Developed by the University of Richmond’s Digital Scholarship Lab and released in December 2017, Renewing Inequality is an interactive, online project that maps the demographic profiles and footprints of thousands of urban renewal projects between 1950 and 1966. Using such resources as the federal government’s Urban Renewal Project Characteristics, Renewing Inequality reveals the sweeping scope of urban renewal, which razed entire neighborhoods during the era, as well as the disproportionate impact they had on the country’s African-American communities. Renewing Inequality follows an earlier project released by the Digital Scholarship Lab in 2016, called Mapping Inequality, which details neighborhoods deemed too risky for investment and set on a course of institutionalized neglect and decay. Actively fueling the process of decay was the policy of redlining, which in effect barred communities of color from seeking mortgages or financing to repair their properties. With a cycle of decay institutionalized, these same neighborhoods were prime targets for urban renewal. Beginning in the 1950s, the federal government actively reshaped American cities through urban renewal, based on then-contemporary priorities in use zoning, residential density, automobile usage and highway construction. Equipped with billions of dollars in federal funding, local governments applied eminent domain to displace hundreds of thousands of families across the country, deeming long-standing neighborhoods as “blighted” land unfit for habitation. Ostensibly, relocation assistance and public housing were meant to follow "slum clearance" but in many circumstances, relocation funding or housing never materialized. Not only were homeowners forced into becoming renters, but much of the compensation given in exchange for eminent domain seizure was based on undervaluations of those properties. For example, the Digital Scholarship Lab highlights Cincinnati’s Kenyon-Barr/Queensgate as the largest urban renewal project in national history, displacing approximately 5,000 families. The map highlights that approximately 97 percent of those displaced were people of color, and also reveals that this predominantly minority community was adjacent to Cincinnati’s Central Business District, a focal point for white, suburban office workers–a trend in the displacement taking place in a number of American cities. As noted by the Digital Scholarship Lab, the land seized from many of the impacted African American neighborhoods "was re-purposed for commercial or industrial development or to make way for highways,” an act of “intergenerational wealth theft that helped shape today’s profound inequality” along racial lines. While the wholesale demolition of inner-city neighborhoods is much more uncommon today, large swaths of historic housing stock are currently being razed under the guise of alleviating housing pressure. However, as noted by CityLab, urban areas of older, mid-size housing boast greater affordability and employment opportunities than their modern counterparts, limited as they are by contemporary zoning and uses. It seems we still have a lot to learn from the lessons of urban renewal.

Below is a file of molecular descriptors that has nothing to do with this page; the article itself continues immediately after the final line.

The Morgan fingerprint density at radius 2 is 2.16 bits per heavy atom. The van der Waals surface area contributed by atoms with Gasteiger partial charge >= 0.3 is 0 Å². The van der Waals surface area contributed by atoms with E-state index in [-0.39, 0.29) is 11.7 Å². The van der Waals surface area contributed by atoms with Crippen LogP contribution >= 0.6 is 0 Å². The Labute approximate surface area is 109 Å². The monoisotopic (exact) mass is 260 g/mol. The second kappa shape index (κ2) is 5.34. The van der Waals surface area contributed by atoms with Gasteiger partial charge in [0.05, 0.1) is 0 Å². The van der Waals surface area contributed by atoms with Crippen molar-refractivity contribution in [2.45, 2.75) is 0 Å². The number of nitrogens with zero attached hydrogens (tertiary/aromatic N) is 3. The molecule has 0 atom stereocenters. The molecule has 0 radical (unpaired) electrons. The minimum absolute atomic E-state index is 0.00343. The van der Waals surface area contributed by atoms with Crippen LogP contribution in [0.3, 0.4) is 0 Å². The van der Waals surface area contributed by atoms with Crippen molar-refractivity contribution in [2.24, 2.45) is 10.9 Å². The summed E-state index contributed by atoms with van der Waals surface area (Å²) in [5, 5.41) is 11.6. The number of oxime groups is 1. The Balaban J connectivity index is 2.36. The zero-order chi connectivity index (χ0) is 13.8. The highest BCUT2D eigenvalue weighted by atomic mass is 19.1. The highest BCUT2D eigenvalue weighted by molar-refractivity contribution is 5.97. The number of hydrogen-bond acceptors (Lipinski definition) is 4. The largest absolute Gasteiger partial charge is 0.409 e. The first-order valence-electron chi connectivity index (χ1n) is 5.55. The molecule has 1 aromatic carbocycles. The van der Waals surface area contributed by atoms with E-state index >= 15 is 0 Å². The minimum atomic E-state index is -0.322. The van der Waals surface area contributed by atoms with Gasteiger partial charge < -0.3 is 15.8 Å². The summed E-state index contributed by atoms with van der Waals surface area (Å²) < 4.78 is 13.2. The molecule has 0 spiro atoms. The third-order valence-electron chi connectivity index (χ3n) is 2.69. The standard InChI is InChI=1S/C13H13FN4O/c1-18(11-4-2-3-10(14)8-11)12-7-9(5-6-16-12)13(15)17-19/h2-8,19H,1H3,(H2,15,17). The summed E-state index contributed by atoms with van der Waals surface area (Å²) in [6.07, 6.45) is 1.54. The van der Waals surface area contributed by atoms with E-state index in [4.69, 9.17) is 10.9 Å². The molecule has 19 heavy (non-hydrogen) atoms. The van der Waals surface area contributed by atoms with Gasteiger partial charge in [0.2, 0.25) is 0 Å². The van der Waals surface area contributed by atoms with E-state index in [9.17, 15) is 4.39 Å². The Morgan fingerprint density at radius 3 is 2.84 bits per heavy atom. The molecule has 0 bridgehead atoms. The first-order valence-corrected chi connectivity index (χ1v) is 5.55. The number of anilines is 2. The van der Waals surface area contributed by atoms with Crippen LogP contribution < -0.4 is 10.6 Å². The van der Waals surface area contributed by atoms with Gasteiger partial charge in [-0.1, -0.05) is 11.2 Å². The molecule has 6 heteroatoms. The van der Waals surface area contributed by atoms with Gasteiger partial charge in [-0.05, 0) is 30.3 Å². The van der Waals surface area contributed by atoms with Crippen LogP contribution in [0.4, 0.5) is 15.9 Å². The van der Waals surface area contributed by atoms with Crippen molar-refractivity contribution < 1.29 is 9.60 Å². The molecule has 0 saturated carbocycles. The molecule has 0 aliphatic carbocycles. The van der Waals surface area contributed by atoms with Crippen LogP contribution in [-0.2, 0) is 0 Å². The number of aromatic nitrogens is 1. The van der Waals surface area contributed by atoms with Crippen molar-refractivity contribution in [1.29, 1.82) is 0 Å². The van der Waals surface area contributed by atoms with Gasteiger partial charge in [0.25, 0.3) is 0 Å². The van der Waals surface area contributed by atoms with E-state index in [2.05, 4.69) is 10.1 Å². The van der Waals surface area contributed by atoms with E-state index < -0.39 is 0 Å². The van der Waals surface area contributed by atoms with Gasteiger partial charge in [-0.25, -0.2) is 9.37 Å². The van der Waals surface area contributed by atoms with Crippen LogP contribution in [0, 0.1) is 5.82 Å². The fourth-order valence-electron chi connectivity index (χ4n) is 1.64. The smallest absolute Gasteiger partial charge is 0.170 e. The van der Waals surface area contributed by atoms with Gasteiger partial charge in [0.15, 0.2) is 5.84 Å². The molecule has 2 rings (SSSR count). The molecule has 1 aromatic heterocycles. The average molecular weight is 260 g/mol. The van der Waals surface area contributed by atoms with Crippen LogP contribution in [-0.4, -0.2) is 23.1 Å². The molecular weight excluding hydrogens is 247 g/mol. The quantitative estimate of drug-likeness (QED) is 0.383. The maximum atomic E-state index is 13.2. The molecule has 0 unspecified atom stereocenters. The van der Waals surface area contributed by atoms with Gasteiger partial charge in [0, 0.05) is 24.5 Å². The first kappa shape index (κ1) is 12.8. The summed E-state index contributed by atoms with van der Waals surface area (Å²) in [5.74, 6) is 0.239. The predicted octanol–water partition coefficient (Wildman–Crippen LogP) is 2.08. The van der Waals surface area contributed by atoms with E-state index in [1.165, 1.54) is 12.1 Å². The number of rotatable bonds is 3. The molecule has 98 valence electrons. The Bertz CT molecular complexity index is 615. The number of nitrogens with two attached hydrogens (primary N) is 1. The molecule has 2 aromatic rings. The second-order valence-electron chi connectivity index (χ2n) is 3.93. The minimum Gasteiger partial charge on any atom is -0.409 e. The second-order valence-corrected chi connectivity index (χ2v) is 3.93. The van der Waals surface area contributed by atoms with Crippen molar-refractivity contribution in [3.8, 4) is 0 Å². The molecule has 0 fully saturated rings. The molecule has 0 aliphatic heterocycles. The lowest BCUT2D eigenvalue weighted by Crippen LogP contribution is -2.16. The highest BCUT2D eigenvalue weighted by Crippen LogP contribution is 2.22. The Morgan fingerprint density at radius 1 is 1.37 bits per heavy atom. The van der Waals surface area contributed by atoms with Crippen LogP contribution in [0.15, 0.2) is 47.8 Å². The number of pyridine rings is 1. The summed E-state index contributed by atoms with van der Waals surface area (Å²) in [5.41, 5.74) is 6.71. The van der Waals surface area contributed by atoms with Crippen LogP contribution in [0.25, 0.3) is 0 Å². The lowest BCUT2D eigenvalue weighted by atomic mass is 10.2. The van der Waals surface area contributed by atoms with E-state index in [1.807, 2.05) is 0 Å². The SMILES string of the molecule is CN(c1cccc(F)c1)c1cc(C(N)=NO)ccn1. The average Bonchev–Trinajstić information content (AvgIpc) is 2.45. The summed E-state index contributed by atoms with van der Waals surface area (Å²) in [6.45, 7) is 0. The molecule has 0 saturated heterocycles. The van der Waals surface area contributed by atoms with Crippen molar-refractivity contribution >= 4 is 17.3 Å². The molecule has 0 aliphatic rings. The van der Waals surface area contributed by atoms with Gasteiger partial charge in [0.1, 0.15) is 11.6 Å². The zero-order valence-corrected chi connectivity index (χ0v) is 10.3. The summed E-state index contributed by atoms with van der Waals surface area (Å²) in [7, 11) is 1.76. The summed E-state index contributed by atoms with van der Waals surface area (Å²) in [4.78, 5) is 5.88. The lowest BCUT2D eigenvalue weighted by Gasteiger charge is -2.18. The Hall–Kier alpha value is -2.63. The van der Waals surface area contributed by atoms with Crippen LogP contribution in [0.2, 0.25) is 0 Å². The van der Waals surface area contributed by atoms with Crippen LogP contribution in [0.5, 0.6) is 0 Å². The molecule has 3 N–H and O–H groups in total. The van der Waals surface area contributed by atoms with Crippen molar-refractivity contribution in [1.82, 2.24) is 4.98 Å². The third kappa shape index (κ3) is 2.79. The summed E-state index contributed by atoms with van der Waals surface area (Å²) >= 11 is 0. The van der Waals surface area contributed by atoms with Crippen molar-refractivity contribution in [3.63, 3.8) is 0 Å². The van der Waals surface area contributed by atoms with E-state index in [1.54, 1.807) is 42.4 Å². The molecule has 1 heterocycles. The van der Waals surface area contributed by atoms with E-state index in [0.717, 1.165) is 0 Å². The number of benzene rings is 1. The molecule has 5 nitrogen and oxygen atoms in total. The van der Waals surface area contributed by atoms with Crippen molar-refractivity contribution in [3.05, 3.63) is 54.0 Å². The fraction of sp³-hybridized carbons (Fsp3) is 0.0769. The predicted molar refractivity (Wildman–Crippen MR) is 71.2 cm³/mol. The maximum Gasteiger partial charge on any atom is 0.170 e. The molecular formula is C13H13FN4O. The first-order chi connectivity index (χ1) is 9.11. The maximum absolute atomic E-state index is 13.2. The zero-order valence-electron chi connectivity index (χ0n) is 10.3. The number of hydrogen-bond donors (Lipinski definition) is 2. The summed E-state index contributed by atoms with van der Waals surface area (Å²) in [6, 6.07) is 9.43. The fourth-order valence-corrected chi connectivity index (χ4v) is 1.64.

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Architecture’s Two Percent: Black in Design conference at Harvard tackles complex social and economic issues